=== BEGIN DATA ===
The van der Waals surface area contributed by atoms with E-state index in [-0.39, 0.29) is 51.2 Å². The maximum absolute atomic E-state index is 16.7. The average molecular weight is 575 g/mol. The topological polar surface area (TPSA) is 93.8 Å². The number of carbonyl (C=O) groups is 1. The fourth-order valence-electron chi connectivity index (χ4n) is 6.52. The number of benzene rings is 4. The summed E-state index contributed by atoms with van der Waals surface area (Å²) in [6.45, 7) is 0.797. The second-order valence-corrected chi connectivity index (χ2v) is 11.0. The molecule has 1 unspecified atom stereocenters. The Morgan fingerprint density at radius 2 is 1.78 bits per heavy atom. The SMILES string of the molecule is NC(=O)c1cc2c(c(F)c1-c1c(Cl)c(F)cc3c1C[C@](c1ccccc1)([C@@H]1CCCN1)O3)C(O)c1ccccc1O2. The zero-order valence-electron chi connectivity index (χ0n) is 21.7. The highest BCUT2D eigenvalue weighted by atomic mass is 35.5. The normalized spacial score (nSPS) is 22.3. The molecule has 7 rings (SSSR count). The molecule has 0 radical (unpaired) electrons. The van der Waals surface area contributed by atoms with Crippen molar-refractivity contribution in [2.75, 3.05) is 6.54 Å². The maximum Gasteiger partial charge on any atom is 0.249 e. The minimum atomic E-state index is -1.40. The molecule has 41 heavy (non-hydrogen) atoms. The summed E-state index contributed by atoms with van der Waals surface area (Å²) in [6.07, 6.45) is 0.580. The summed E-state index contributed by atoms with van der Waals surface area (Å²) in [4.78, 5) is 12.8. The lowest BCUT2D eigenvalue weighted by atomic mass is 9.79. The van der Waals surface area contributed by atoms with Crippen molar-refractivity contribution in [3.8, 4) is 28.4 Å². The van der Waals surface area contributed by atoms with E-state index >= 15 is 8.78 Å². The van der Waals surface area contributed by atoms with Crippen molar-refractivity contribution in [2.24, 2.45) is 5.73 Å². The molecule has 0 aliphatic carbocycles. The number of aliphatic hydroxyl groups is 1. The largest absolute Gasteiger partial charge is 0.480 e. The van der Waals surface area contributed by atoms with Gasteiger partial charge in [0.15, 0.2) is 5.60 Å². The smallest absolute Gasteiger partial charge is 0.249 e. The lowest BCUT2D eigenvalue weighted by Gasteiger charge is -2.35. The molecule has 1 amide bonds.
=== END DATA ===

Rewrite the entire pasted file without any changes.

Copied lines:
The van der Waals surface area contributed by atoms with E-state index in [-0.39, 0.29) is 51.2 Å². The maximum absolute atomic E-state index is 16.7. The average molecular weight is 575 g/mol. The topological polar surface area (TPSA) is 93.8 Å². The number of carbonyl (C=O) groups is 1. The fourth-order valence-electron chi connectivity index (χ4n) is 6.52. The number of benzene rings is 4. The summed E-state index contributed by atoms with van der Waals surface area (Å²) in [6.45, 7) is 0.797. The second-order valence-corrected chi connectivity index (χ2v) is 11.0. The molecule has 1 unspecified atom stereocenters. The Morgan fingerprint density at radius 2 is 1.78 bits per heavy atom. The SMILES string of the molecule is NC(=O)c1cc2c(c(F)c1-c1c(Cl)c(F)cc3c1C[C@](c1ccccc1)([C@@H]1CCCN1)O3)C(O)c1ccccc1O2. The zero-order valence-electron chi connectivity index (χ0n) is 21.7. The highest BCUT2D eigenvalue weighted by atomic mass is 35.5. The normalized spacial score (nSPS) is 22.3. The molecule has 7 rings (SSSR count). The molecule has 0 radical (unpaired) electrons. The van der Waals surface area contributed by atoms with Crippen molar-refractivity contribution in [2.75, 3.05) is 6.54 Å². The maximum Gasteiger partial charge on any atom is 0.249 e. The minimum atomic E-state index is -1.40. The molecule has 41 heavy (non-hydrogen) atoms. The summed E-state index contributed by atoms with van der Waals surface area (Å²) in [6.07, 6.45) is 0.580. The summed E-state index contributed by atoms with van der Waals surface area (Å²) in [4.78, 5) is 12.8. The lowest BCUT2D eigenvalue weighted by atomic mass is 9.79. The van der Waals surface area contributed by atoms with Crippen molar-refractivity contribution in [3.8, 4) is 28.4 Å². The van der Waals surface area contributed by atoms with E-state index >= 15 is 8.78 Å². The van der Waals surface area contributed by atoms with Crippen molar-refractivity contribution in [2.24, 2.45) is 5.73 Å². The molecule has 0 aliphatic carbocycles. The number of aliphatic hydroxyl groups is 1. The largest absolute Gasteiger partial charge is 0.480 e. The van der Waals surface area contributed by atoms with Gasteiger partial charge in [0.15, 0.2) is 5.60 Å². The smallest absolute Gasteiger partial charge is 0.249 e. The lowest BCUT2D eigenvalue weighted by Gasteiger charge is -2.35. The molecule has 1 amide bonds.